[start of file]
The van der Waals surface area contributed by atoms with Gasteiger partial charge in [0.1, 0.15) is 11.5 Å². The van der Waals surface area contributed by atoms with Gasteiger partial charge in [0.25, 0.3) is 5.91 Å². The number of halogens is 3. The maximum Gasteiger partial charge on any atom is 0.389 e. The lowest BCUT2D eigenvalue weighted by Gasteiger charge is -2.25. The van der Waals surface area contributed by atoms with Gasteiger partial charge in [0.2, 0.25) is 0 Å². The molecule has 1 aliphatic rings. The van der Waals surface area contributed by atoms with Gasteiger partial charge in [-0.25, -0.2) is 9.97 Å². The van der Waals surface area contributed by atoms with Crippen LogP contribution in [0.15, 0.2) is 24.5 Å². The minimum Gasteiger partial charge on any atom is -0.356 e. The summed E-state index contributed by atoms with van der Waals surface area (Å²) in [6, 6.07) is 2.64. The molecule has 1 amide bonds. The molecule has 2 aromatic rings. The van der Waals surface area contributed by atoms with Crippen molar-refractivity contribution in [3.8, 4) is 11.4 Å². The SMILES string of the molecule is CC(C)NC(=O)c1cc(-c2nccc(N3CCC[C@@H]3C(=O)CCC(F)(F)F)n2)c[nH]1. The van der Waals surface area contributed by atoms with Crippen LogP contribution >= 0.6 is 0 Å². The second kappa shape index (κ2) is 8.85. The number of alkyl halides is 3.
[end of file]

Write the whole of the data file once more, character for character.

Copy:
The van der Waals surface area contributed by atoms with Gasteiger partial charge in [0.1, 0.15) is 11.5 Å². The van der Waals surface area contributed by atoms with Gasteiger partial charge in [0.25, 0.3) is 5.91 Å². The number of halogens is 3. The maximum Gasteiger partial charge on any atom is 0.389 e. The lowest BCUT2D eigenvalue weighted by Gasteiger charge is -2.25. The van der Waals surface area contributed by atoms with Gasteiger partial charge in [0.2, 0.25) is 0 Å². The molecule has 1 aliphatic rings. The van der Waals surface area contributed by atoms with Gasteiger partial charge in [-0.25, -0.2) is 9.97 Å². The van der Waals surface area contributed by atoms with Crippen LogP contribution in [0.15, 0.2) is 24.5 Å². The minimum Gasteiger partial charge on any atom is -0.356 e. The summed E-state index contributed by atoms with van der Waals surface area (Å²) in [6, 6.07) is 2.64. The molecule has 1 amide bonds. The molecule has 2 aromatic rings. The van der Waals surface area contributed by atoms with Crippen molar-refractivity contribution in [3.8, 4) is 11.4 Å². The SMILES string of the molecule is CC(C)NC(=O)c1cc(-c2nccc(N3CCC[C@@H]3C(=O)CCC(F)(F)F)n2)c[nH]1. The van der Waals surface area contributed by atoms with Crippen LogP contribution >= 0.6 is 0 Å². The second kappa shape index (κ2) is 8.85. The number of alkyl halides is 3.